MILLIONS of people who died in the Holocaust and subsequent genocides worldwide were honoured at a memorial evening in Sunderland.
Auschwitz survivor Arek Hersh was guest speaker at the event held in St Aidan’s Catholic Academy, which also featured readings, music and dance, as well as short talks on the Cambodian genocide and the life of Carmelite friar Pere Jacques de Jesus, who risked his life to save Jewish children in occupied France.
Arek Hersh was born in Sieradz, Poland, and was taken to his first concentration camp when he was just 11 years old.
He told the audience he had already lost his parents and siblings by August 1944.
He said: “They came to the orphanage where I was staying and we were packed into cattle trucks. We huddled together, not knowing where we were going.
Where they were going was Auschwitz and it was here that the quick-thinking 14-year-old cheated death by minutes.
Arriving at the camp, prisoners were split into two lines, one of able-bodied adults and the other of the elderly, infirm and children.
“I had been in camps before, so I knew this was not a good situation,” Mr Hersh told the audience.
“The women, children and elderly people were being sent one way, the strong another way.”
While the guards were distracted, he and another boy slipped into the other line.
“As I stood there, I watched the children disappear. They were never seen again.”
As the Allies closed in on Auschwitz in the closing days of the war, the inmates were forced to march cross country to another camp.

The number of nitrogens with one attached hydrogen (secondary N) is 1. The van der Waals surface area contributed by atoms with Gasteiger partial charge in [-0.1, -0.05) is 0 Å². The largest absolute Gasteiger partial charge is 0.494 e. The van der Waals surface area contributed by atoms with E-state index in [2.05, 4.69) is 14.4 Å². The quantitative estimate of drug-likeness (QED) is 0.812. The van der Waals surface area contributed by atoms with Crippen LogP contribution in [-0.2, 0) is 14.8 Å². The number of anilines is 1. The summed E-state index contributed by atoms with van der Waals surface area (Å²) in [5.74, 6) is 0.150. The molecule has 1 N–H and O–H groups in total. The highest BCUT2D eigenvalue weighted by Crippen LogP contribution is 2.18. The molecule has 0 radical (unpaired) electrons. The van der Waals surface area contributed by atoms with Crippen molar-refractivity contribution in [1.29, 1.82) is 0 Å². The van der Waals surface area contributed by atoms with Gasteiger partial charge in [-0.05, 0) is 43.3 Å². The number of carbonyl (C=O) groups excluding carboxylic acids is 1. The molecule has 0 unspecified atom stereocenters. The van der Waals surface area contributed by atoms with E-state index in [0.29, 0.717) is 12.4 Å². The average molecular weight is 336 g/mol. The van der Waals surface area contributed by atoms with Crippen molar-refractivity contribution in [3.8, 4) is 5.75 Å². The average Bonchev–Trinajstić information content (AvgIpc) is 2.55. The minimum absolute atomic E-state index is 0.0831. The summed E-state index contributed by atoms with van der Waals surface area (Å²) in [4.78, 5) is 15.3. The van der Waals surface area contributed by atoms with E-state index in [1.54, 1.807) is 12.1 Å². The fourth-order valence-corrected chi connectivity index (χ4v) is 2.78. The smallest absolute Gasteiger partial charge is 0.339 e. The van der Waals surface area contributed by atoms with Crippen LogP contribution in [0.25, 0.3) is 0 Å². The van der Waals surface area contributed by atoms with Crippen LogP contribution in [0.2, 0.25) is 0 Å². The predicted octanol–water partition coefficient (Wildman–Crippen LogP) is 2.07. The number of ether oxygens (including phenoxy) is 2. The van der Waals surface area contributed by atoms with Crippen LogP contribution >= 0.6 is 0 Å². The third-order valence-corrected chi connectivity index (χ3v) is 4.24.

He was finally liberated by the Russian Army from Theresienstadt in Czechoslovakia on May 8, 1945.
“There was I, a small, emaciated uneducated child with no family, no friends, nothing to go back to and nothing to look forward to,” he said.
Arek was one of a group of Jewish boys who came to England and stayed in the Lake District, before being rehoused around the country.
It was not until writing his autobiography, A Detail of History, that he began to come to terms with what he had experienced.
Until then he had not even been able to share his experiences, not even with his wife Jean.
“She knew nothing,” he said.
Today he lives near Leeds and for more than a decade has dedicated himself to preserving the memory of those who died, working regularly with schools and even returning to Auschwitz to keep alive the memory of what happened.
“Arek Hersh is not a particularly significant name, but it is my name and even today, there are almost two million of my fellow Jews who do not have the dignity of a name even in death,” he said.
“I want you to know they were people just like me.
“The real challenge is to say ‘What can I do to make a difference?
“How can I play my part to make sure these sorts of monstrosities never happen again?
“I like to feel I am leaving my grandchildren a world where they and their children will never have to go through that again.”